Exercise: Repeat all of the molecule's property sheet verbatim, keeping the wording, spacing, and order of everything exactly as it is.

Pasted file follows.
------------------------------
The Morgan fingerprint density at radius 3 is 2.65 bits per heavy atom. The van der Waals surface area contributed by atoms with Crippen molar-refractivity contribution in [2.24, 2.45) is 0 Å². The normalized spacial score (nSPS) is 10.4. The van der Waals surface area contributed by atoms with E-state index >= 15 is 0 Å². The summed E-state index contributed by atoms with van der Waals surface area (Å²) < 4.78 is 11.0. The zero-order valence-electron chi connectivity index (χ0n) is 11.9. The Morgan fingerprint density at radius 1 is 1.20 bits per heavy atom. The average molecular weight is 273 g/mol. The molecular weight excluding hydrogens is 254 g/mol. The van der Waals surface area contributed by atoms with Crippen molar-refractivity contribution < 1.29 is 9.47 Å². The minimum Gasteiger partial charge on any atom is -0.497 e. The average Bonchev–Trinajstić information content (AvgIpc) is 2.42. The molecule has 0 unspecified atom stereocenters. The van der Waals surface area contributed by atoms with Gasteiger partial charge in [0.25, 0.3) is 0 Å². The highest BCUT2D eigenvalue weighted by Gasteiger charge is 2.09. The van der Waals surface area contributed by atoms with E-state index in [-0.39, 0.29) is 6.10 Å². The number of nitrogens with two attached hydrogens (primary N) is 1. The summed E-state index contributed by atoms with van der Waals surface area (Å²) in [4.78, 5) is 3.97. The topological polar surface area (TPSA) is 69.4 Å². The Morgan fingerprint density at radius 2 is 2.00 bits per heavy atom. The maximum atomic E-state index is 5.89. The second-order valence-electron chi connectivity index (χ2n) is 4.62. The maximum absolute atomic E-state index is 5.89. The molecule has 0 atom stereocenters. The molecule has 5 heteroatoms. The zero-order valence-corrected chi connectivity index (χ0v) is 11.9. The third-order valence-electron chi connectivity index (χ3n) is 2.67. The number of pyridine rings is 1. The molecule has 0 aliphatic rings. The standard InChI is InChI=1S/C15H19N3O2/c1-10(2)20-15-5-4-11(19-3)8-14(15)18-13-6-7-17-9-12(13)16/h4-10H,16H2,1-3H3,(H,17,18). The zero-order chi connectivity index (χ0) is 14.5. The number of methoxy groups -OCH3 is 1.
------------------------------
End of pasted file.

The Morgan fingerprint density at radius 3 is 2.65 bits per heavy atom. The van der Waals surface area contributed by atoms with Crippen molar-refractivity contribution in [2.24, 2.45) is 0 Å². The normalized spacial score (nSPS) is 10.4. The van der Waals surface area contributed by atoms with E-state index >= 15 is 0 Å². The summed E-state index contributed by atoms with van der Waals surface area (Å²) < 4.78 is 11.0. The zero-order valence-electron chi connectivity index (χ0n) is 11.9. The Morgan fingerprint density at radius 1 is 1.20 bits per heavy atom. The average molecular weight is 273 g/mol. The molecular weight excluding hydrogens is 254 g/mol. The van der Waals surface area contributed by atoms with Crippen molar-refractivity contribution < 1.29 is 9.47 Å². The minimum Gasteiger partial charge on any atom is -0.497 e. The average Bonchev–Trinajstić information content (AvgIpc) is 2.42. The molecule has 0 unspecified atom stereocenters. The van der Waals surface area contributed by atoms with Gasteiger partial charge in [0.25, 0.3) is 0 Å². The highest BCUT2D eigenvalue weighted by Gasteiger charge is 2.09. The van der Waals surface area contributed by atoms with E-state index in [-0.39, 0.29) is 6.10 Å². The number of nitrogens with two attached hydrogens (primary N) is 1. The summed E-state index contributed by atoms with van der Waals surface area (Å²) in [4.78, 5) is 3.97. The topological polar surface area (TPSA) is 69.4 Å². The Morgan fingerprint density at radius 2 is 2.00 bits per heavy atom. The maximum atomic E-state index is 5.89. The second-order valence-electron chi connectivity index (χ2n) is 4.62. The maximum absolute atomic E-state index is 5.89. The molecule has 0 atom stereocenters. The molecule has 5 heteroatoms. The zero-order valence-corrected chi connectivity index (χ0v) is 11.9. The third-order valence-electron chi connectivity index (χ3n) is 2.67. The number of pyridine rings is 1. The molecule has 0 aliphatic rings. The standard InChI is InChI=1S/C15H19N3O2/c1-10(2)20-15-5-4-11(19-3)8-14(15)18-13-6-7-17-9-12(13)16/h4-10H,16H2,1-3H3,(H,17,18). The zero-order chi connectivity index (χ0) is 14.5. The number of methoxy groups -OCH3 is 1.